Capturing Mesoscale Features In Surface Currents

Kathleen Dohan (Earth and Space Research, United States)

CoAuthors

Jonathan Lilly (NorthWest Research Associates, United States)

Event: 2015 Ocean Surface Topography Science Team Meeting

Session: Science II: Mesoscale and sub-mesoscale ocean processes: current understanding and preparation for SWOT

Presentation type: Type Poster

Ocean Surface Current Analyses-Realtime currents (OSCAR, podaac.jpl.nasa.gov) are global ocean surface velocities calculated from sea surface height (SSH) gradients, ocean vector winds, and sea surface temperature fields using geostrophy, Ekman, and thermal wind dynamics. OSCAR uses the AVISO gridded MADT SSH fields (http://www.aviso.altimetry.fr/).

OSCAR successfully captures the surface currents in highly geostrophic regions with larger-scale and relatively slowly evolving eddies, such as in the Gulf Stream. When compared with global surface drifters, though, velocity standard deviations are underestimated by 20-50% in OSCAR over much of the oceans. This is in part due to missing dynamics in the simple model for OSCAR -- such as Stokes drift. However, much of the loss of signal is also due to the use of level 4 gridded fields rather than using level 2 fields directly, which is particularly important when taking gradients.

We have been using local polynomial fitting mapping methods to investigate the mesoscale and sub-mesoscale signal in both altimetry and ocean vector wind fields. A main question to address is the degree to which the use of smoothed level 4 fields affects the calculation of surface currents. An important feature of local polynomial fitting over optimal interpolation methods is the order of fit: a first-order (linear) fit calculates gradients as part of the mapping. Geostrophic velocities will therefore be directly calculated from the data, which is expected to result in stronger, more accurate, albeit noisier, velocities.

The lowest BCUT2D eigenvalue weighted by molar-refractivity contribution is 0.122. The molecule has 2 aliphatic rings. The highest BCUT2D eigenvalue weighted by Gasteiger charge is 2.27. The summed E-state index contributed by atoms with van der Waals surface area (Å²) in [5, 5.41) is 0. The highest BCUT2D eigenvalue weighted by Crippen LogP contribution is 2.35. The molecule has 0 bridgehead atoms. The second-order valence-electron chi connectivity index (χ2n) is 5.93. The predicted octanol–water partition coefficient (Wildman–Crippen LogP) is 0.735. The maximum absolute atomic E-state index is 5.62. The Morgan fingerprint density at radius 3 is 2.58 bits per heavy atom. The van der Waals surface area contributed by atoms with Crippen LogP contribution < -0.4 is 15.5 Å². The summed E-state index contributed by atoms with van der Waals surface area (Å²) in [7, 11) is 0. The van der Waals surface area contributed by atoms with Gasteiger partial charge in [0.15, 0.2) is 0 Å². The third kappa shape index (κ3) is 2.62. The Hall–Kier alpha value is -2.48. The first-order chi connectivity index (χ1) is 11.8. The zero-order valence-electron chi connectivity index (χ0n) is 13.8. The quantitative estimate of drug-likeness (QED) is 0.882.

Here we will contrast AVISO-based geostrophic currents against those obtained directly from along-track SSH anomalies. In addition, wind-driven currents based on ERA Interim winds will be compared with local currents calculated directly from ASCAT winds. These will all be compared with drifting buoy velocities. The main goals are to retain the most information on surface currents possible from high-resolution satellite fields as well as to gain a better understanding of the limits to which simple physical models can accurately reproduce higher-resolution surface currents from satellite sensed fields. Ultimately, how much additional information on the mesoscale surface circulation can SWOT provide?

 

Poster show times:

RoomStart DateEnd Date
Grand Ballroom Foyer Thu, Oct 22 2015,11:00 Thu, Oct 22 2015,18:00
Kathleen Dohan
Earth and Space Research
United States
kdohan@esr.org